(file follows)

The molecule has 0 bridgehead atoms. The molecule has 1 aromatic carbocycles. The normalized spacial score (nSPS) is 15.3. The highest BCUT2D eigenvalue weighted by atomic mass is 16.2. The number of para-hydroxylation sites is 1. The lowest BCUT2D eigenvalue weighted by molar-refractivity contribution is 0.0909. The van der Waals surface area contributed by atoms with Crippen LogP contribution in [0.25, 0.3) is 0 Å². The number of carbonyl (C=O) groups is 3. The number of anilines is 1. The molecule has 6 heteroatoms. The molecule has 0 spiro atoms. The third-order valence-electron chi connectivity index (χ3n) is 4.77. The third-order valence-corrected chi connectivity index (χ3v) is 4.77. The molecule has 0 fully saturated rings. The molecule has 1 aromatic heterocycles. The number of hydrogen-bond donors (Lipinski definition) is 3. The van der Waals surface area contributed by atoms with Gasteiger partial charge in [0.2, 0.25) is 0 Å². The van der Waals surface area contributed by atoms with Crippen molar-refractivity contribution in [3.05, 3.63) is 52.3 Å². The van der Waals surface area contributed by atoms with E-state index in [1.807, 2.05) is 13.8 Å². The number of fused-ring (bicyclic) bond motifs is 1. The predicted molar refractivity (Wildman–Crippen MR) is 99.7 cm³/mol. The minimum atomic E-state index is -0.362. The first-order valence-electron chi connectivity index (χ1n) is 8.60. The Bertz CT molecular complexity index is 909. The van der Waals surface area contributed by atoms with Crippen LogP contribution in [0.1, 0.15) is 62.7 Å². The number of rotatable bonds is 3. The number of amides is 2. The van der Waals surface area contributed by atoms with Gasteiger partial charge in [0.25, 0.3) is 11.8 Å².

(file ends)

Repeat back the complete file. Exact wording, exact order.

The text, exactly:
The molecule has 0 bridgehead atoms. The molecule has 1 aromatic carbocycles. The normalized spacial score (nSPS) is 15.3. The highest BCUT2D eigenvalue weighted by atomic mass is 16.2. The number of para-hydroxylation sites is 1. The lowest BCUT2D eigenvalue weighted by molar-refractivity contribution is 0.0909. The van der Waals surface area contributed by atoms with Crippen LogP contribution in [0.25, 0.3) is 0 Å². The number of carbonyl (C=O) groups is 3. The number of anilines is 1. The molecule has 6 heteroatoms. The molecule has 0 spiro atoms. The third-order valence-electron chi connectivity index (χ3n) is 4.77. The third-order valence-corrected chi connectivity index (χ3v) is 4.77. The molecule has 0 fully saturated rings. The molecule has 1 aromatic heterocycles. The number of hydrogen-bond donors (Lipinski definition) is 3. The van der Waals surface area contributed by atoms with Gasteiger partial charge in [0.2, 0.25) is 0 Å². The van der Waals surface area contributed by atoms with Crippen molar-refractivity contribution in [3.05, 3.63) is 52.3 Å². The van der Waals surface area contributed by atoms with E-state index in [1.807, 2.05) is 13.8 Å². The number of fused-ring (bicyclic) bond motifs is 1. The predicted molar refractivity (Wildman–Crippen MR) is 99.7 cm³/mol. The minimum atomic E-state index is -0.362. The first-order valence-electron chi connectivity index (χ1n) is 8.60. The Bertz CT molecular complexity index is 909. The van der Waals surface area contributed by atoms with Crippen LogP contribution in [0.1, 0.15) is 62.7 Å². The number of rotatable bonds is 3. The number of amides is 2. The van der Waals surface area contributed by atoms with Gasteiger partial charge in [0.25, 0.3) is 11.8 Å².